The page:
Not brilliant, but that’s the idea they’re trying to get across. Those arty people could fancy up the ‘re’ bits in ‘cidre’ and ‘re-invented’ to underline the play on words — you get the picture.

There’s more:

Here’s the latest advertising copy being used to entice ‘urban-dwelling males’ to drink Newcastle Brown Ale (look away now if you’re feeling fragile):

The one and only drink that delivers refreshmentaste

The one and only drink that delivers flavourefreshment

‘Refreshmentaste’ is too horrible to talk about. I studied the second one for about ten minutes before I worked it out, not helped by the fact that the ad’s written in capital letters (shield your eyes): FLAVOUREFRESHMENT. I kept reading it as ‘flavour freshment’. (Maybe that’s just me.)

The aim, as quoted in The Grocer magazine, is tohighlight the drink’s win:win ability to refresh like a lager while delivering the satisfying flavours and taste of an ale’.

It’s enough to drive you to drink. Oh, wait …

Chaser

Here’s some amusement to take your mind off the fact that someone trousered a considerable amount of dosh (while admiring an eminent person’s new clothes) to come up with the word ‘refreshmentaste’:

A menu translation noted in The Times a while back:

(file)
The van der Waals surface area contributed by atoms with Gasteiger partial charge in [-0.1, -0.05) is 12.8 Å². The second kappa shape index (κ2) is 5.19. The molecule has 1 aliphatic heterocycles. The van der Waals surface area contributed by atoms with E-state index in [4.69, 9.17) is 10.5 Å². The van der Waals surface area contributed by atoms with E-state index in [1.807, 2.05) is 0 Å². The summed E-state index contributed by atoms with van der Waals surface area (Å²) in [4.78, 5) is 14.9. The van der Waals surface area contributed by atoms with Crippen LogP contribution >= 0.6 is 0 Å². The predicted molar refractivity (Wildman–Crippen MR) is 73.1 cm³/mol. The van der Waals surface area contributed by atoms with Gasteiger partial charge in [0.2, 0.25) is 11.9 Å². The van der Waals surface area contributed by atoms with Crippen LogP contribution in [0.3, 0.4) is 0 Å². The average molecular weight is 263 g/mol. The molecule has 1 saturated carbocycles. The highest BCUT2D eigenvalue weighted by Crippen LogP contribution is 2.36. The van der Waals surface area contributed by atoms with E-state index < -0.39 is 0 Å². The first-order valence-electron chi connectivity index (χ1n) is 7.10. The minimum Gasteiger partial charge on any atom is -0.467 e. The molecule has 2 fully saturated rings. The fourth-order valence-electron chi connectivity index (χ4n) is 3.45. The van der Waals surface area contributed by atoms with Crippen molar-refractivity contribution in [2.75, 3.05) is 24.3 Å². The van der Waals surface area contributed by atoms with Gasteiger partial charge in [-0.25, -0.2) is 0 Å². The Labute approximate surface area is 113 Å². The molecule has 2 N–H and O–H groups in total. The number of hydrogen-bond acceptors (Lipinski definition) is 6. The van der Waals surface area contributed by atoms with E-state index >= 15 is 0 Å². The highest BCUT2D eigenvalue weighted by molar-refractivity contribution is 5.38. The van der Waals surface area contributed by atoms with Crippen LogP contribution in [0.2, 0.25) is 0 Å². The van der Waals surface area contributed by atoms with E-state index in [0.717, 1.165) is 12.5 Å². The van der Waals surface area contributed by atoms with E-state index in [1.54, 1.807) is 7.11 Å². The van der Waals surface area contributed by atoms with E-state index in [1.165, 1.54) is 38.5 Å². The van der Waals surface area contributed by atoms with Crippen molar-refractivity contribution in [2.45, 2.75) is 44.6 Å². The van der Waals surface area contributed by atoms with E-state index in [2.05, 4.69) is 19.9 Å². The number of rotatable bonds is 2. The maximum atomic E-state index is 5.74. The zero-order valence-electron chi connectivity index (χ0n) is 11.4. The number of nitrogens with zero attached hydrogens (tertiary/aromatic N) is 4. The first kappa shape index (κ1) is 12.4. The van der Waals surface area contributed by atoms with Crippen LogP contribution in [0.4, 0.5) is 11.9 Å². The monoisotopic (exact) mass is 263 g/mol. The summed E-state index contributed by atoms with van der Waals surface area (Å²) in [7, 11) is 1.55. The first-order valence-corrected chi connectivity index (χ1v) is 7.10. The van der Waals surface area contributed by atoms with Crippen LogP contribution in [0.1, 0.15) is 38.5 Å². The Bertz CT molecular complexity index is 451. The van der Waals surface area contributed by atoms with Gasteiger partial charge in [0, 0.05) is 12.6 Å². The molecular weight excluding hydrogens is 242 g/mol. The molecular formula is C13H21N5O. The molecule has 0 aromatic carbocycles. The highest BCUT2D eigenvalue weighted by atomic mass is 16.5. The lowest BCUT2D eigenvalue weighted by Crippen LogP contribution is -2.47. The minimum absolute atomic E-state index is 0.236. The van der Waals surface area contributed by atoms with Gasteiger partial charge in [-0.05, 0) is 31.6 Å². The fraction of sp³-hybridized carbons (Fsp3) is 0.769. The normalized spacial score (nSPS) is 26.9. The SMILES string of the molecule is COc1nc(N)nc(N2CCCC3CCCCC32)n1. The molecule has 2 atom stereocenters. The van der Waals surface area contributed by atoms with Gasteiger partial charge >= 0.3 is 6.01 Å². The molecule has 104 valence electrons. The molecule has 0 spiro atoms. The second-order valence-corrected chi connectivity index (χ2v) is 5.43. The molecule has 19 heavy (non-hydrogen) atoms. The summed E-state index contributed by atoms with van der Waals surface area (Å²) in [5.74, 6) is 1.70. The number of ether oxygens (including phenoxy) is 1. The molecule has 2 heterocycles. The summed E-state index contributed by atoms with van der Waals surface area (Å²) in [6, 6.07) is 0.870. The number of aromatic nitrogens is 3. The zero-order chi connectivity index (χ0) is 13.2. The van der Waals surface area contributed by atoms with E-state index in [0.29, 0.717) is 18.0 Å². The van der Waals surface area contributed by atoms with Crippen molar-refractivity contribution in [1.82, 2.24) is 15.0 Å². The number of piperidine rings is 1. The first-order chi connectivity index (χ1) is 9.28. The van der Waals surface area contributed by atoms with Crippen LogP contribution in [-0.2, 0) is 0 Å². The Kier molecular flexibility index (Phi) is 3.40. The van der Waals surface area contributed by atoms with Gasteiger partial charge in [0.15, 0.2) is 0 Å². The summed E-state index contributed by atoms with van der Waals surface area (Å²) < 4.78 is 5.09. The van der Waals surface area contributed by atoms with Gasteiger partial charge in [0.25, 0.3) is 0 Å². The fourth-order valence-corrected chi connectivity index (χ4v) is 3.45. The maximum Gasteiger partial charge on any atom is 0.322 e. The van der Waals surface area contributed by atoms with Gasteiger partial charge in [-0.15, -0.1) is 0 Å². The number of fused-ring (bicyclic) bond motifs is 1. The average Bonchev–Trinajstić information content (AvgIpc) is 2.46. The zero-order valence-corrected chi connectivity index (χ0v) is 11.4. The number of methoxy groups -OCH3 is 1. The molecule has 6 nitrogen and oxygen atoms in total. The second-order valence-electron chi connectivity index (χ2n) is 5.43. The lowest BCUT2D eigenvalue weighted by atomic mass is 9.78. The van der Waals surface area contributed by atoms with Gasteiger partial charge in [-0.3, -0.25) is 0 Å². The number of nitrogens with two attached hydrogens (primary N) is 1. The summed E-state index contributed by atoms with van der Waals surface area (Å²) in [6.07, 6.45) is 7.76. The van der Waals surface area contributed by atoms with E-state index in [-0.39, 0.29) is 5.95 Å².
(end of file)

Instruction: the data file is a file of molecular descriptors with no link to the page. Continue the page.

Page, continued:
Our wines leave you nothing to hope for.

Crisp copy

Journalese

Neologisms

Wordwatching

AstroTurf v. grass roots

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astroturf shadow bailey 2

Image by zen via Flickr

I am the first to admit that I don’t have my finger on the pulse when it comes to neologisms. However, I’m sure my reader (Gladys) and her cat will forgive me if they have already heard this one. I recently came across it in the Guardian online:

The Tea Party movement is remarkable in two respects. It is one of the biggest exercises in false consciousness the world has seen – and the biggest Astroturf operation in history.

Interestingly, the writer, George Monbiot, finds it necessary to explain his use of the word ‘Astroturf’ (so I don’t have to):

An Astroturf campaign is a fake grassroots movement: it purports to be a spontaneous uprising of concerned citizens, but in reality it is founded and funded by élite interests. Some Astroturf campaigns have no grassroots component at all. Others catalyse and direct real mobilisations. The Tea Party belongs in the second category.

The inclusion of this explanation in the article raises an interesting question: is there any point in using an expression that your readers might not understand? I’d say no. And while we’re at it, what does ‘false consciousness’ actually mean? I don’t know why, but part of a Macbeth speech just popped into my mind: …full of sound and fury, signifying nothing.

Nothing new and trademarks

I’ve discovered that this use of the word ‘AstroTurf’ isn’t new, because it’s been listed on Urban Dictionary since 2004.

You’ll note that in the Guardian piece, ‘Astroturf’ is capitalised. This is a less than careful acknowledgement that the term is, in fact, a trademark. I say less than careful, because it should actually be written: ‘AstroTurf’.

Also (you can see I’m at a loose end today), ‘grassroots’ is listed as ‘grass roots’ in the Oxford Dictionary of English, or hyphenated when used as a modifier in such phrases as: ‘getting involved at grass-roots level’.  I’ll go and get a life now.

Neologisms – more new words and phrases

Wordwatching